There is little that marketers or designers love more than to brand or re-brand a company’s image. New logos, new materials, and new websites are fun and make good money. At the end of what is usually a three-to-six month marathon of meetings, revisions, and heated debates over the right shade of blue a brand is born into the world. It is at this point of having all this sexy and shiny new material for your business that the shocker hits you… It looks great, but now what?
That Eerie Silence…
Where’s that wave of new customers drawn like moths to the flame with your new logo? Where’s that rush of PR to fawn over your new website? Why aren’t social media sites buzzing about my clever taglines and “relevant” messaging? What could I be missing? Most small businesses feel “all dressed up and nowhere to go” at the end of a great branding project. It all seemed so important when we were debating about stock photography, but now it all feels so pointless.
Necessary But Useless
As of writing this, I just finished a branding-binge making a website, photo art, and social media pages for my wife to get her started on a cooking blog (theneuroticchef.com). It was a lot of fun getting it all made, and we both certainly felt proud with the work at the end of the day. But when it is was all done we both still feel a bit of a let down realizing all we really just accomplished was the Internet’s version of “putting your shoes and coat on.”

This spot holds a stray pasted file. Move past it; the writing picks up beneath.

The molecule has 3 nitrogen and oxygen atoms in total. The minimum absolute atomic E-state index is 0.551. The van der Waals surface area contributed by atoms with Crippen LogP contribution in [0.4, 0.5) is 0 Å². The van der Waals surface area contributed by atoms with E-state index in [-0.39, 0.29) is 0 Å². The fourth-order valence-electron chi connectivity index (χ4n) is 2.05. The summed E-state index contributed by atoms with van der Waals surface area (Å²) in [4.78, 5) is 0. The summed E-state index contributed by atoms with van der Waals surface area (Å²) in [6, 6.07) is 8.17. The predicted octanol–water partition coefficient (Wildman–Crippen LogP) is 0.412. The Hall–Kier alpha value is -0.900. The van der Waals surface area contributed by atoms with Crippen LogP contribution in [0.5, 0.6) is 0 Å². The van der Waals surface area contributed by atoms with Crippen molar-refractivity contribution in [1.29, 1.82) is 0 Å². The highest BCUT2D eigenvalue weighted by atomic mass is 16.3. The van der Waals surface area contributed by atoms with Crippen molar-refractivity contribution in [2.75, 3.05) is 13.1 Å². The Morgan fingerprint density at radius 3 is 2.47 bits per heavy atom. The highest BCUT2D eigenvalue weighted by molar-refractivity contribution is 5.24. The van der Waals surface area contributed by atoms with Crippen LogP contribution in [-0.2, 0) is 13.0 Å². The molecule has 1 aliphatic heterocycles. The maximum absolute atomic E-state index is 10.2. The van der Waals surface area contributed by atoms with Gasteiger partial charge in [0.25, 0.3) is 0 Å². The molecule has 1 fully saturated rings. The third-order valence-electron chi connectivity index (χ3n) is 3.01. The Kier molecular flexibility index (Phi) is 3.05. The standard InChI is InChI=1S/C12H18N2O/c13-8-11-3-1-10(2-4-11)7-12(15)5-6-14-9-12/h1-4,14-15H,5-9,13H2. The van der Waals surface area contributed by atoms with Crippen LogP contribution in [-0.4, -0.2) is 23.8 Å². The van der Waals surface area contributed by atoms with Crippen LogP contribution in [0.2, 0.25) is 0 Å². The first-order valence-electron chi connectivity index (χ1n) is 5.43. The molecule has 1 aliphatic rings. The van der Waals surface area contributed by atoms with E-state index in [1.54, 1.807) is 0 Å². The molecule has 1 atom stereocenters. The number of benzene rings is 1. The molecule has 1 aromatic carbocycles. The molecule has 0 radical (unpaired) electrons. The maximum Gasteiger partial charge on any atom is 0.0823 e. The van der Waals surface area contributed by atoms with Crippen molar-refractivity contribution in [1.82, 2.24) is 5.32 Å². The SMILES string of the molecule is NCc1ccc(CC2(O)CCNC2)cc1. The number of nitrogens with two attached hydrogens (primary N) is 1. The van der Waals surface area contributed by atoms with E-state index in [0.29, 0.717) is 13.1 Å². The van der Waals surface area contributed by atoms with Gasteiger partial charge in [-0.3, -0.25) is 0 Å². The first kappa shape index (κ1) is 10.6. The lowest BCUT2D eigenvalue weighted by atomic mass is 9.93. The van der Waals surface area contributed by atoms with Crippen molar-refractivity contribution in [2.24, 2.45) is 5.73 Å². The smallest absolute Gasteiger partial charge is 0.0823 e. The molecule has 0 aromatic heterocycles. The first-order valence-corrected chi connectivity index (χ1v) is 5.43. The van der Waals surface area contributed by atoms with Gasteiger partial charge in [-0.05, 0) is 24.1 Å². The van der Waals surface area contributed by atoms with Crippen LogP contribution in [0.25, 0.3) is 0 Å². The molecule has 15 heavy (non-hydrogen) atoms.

(The Neurotic Chef - Complete with Photography and Branding!)
Branding is necessary but useless. You can’t go out into the world naked, and if you have to dress up, you might as well look good. But all that work just gets you out the door, the real work lies ahead of you with networking, advertising, interaction, communication, and content. My wife’s blog looks awesome (if I do say so myself) but in the end, it is her ability to regularly update it with great content, interact with her readers, and participate in cooking communities online which will get results.
So How Do I Know If I Have Good Branding?
“If branding doesn’t directly grow my business, then how do I know if I have good branding?” Well, there are two main goals your branding should accomplish:
- Does my message and my image give me and my staff have a clear understanding of what I do, what my value is, and who we are?
- Does it give my customers a clear understanding of what I do, what my value is, and who I am?
Branding is about having a clear path in front of you. It should make you feel confident talking to customers, proud to be seen, and feel like it makes it easy to communicate with potential customers. Think of it like having great tools to build a house, a great suit to wear to a party, or a sharp wit to enter a debate. It’s a great start, but that’s all it is.